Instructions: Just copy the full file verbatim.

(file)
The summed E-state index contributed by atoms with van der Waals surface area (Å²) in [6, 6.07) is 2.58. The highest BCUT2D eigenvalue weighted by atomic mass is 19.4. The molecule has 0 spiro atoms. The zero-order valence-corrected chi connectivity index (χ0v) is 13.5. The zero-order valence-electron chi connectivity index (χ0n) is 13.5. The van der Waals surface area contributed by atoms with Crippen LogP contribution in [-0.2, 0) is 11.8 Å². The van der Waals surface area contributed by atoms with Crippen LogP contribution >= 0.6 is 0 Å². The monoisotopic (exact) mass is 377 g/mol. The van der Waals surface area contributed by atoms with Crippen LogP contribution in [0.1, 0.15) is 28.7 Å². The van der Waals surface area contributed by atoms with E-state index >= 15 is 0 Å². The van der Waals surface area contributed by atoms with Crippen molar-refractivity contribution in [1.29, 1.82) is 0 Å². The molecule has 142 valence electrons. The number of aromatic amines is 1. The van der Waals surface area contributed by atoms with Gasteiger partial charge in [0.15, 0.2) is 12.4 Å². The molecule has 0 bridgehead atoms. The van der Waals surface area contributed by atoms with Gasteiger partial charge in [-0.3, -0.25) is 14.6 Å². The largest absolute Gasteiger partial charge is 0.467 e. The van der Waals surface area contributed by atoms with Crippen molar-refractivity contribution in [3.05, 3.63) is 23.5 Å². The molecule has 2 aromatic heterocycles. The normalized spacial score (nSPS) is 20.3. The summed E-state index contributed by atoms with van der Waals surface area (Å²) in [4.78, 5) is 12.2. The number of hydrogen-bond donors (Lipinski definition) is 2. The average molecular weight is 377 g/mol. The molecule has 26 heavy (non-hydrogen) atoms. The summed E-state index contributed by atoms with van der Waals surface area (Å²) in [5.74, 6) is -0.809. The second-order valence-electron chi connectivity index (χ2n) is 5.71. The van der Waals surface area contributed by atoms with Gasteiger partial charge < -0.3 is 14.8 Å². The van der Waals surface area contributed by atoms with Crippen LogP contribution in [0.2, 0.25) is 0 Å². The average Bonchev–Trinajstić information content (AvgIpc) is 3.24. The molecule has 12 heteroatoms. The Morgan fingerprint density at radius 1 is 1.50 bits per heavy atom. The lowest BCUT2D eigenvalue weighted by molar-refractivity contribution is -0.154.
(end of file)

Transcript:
The summed E-state index contributed by atoms with van der Waals surface area (Å²) in [6, 6.07) is 2.58. The highest BCUT2D eigenvalue weighted by atomic mass is 19.4. The molecule has 0 spiro atoms. The zero-order valence-corrected chi connectivity index (χ0v) is 13.5. The zero-order valence-electron chi connectivity index (χ0n) is 13.5. The van der Waals surface area contributed by atoms with Crippen LogP contribution in [-0.2, 0) is 11.8 Å². The van der Waals surface area contributed by atoms with Crippen LogP contribution >= 0.6 is 0 Å². The monoisotopic (exact) mass is 377 g/mol. The van der Waals surface area contributed by atoms with Crippen LogP contribution in [0.1, 0.15) is 28.7 Å². The van der Waals surface area contributed by atoms with E-state index >= 15 is 0 Å². The van der Waals surface area contributed by atoms with Crippen molar-refractivity contribution in [1.29, 1.82) is 0 Å². The molecule has 142 valence electrons. The number of aromatic amines is 1. The van der Waals surface area contributed by atoms with Gasteiger partial charge in [0.15, 0.2) is 12.4 Å². The molecule has 0 bridgehead atoms. The van der Waals surface area contributed by atoms with Gasteiger partial charge in [-0.3, -0.25) is 14.6 Å². The largest absolute Gasteiger partial charge is 0.467 e. The van der Waals surface area contributed by atoms with Crippen molar-refractivity contribution in [3.05, 3.63) is 23.5 Å². The molecule has 2 aromatic heterocycles. The normalized spacial score (nSPS) is 20.3. The summed E-state index contributed by atoms with van der Waals surface area (Å²) in [4.78, 5) is 12.2. The number of hydrogen-bond donors (Lipinski definition) is 2. The average molecular weight is 377 g/mol. The molecule has 26 heavy (non-hydrogen) atoms. The summed E-state index contributed by atoms with van der Waals surface area (Å²) in [5.74, 6) is -0.809. The second-order valence-electron chi connectivity index (χ2n) is 5.71. The van der Waals surface area contributed by atoms with Gasteiger partial charge < -0.3 is 14.8 Å². The van der Waals surface area contributed by atoms with Crippen LogP contribution in [0.2, 0.25) is 0 Å². The average Bonchev–Trinajstić information content (AvgIpc) is 3.24. The molecule has 12 heteroatoms. The Morgan fingerprint density at radius 1 is 1.50 bits per heavy atom. The lowest BCUT2D eigenvalue weighted by molar-refractivity contribution is -0.154.